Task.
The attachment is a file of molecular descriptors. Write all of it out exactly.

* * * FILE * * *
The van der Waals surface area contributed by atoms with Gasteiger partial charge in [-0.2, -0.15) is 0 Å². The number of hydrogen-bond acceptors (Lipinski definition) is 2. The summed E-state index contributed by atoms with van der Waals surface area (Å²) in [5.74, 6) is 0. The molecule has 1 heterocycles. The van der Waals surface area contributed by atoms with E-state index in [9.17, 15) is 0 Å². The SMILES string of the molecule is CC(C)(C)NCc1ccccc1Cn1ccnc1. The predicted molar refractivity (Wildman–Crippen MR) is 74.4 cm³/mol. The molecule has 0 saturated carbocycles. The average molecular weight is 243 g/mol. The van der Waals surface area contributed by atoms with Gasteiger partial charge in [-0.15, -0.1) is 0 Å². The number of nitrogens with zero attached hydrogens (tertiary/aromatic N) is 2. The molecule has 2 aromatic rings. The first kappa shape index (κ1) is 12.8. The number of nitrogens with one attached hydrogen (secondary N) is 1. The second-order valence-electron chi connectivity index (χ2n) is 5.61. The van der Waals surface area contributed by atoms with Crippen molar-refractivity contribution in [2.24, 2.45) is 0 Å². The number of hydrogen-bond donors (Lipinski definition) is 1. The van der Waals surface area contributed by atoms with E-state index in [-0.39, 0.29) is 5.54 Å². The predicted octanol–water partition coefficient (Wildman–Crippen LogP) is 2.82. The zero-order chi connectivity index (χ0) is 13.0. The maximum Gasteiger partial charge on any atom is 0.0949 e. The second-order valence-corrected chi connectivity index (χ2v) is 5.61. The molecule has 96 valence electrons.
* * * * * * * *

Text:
The van der Waals surface area contributed by atoms with Gasteiger partial charge in [-0.2, -0.15) is 0 Å². The number of hydrogen-bond acceptors (Lipinski definition) is 2. The summed E-state index contributed by atoms with van der Waals surface area (Å²) in [5.74, 6) is 0. The molecule has 1 heterocycles. The van der Waals surface area contributed by atoms with E-state index in [9.17, 15) is 0 Å². The SMILES string of the molecule is CC(C)(C)NCc1ccccc1Cn1ccnc1. The predicted molar refractivity (Wildman–Crippen MR) is 74.4 cm³/mol. The molecule has 0 saturated carbocycles. The average molecular weight is 243 g/mol. The van der Waals surface area contributed by atoms with Gasteiger partial charge in [-0.15, -0.1) is 0 Å². The number of nitrogens with zero attached hydrogens (tertiary/aromatic N) is 2. The molecule has 2 aromatic rings. The first kappa shape index (κ1) is 12.8. The number of nitrogens with one attached hydrogen (secondary N) is 1. The second-order valence-electron chi connectivity index (χ2n) is 5.61. The van der Waals surface area contributed by atoms with Crippen molar-refractivity contribution in [2.24, 2.45) is 0 Å². The number of hydrogen-bond donors (Lipinski definition) is 1. The van der Waals surface area contributed by atoms with E-state index in [-0.39, 0.29) is 5.54 Å². The predicted octanol–water partition coefficient (Wildman–Crippen LogP) is 2.82. The zero-order chi connectivity index (χ0) is 13.0. The maximum Gasteiger partial charge on any atom is 0.0949 e. The second-order valence-corrected chi connectivity index (χ2v) is 5.61. The molecule has 96 valence electrons.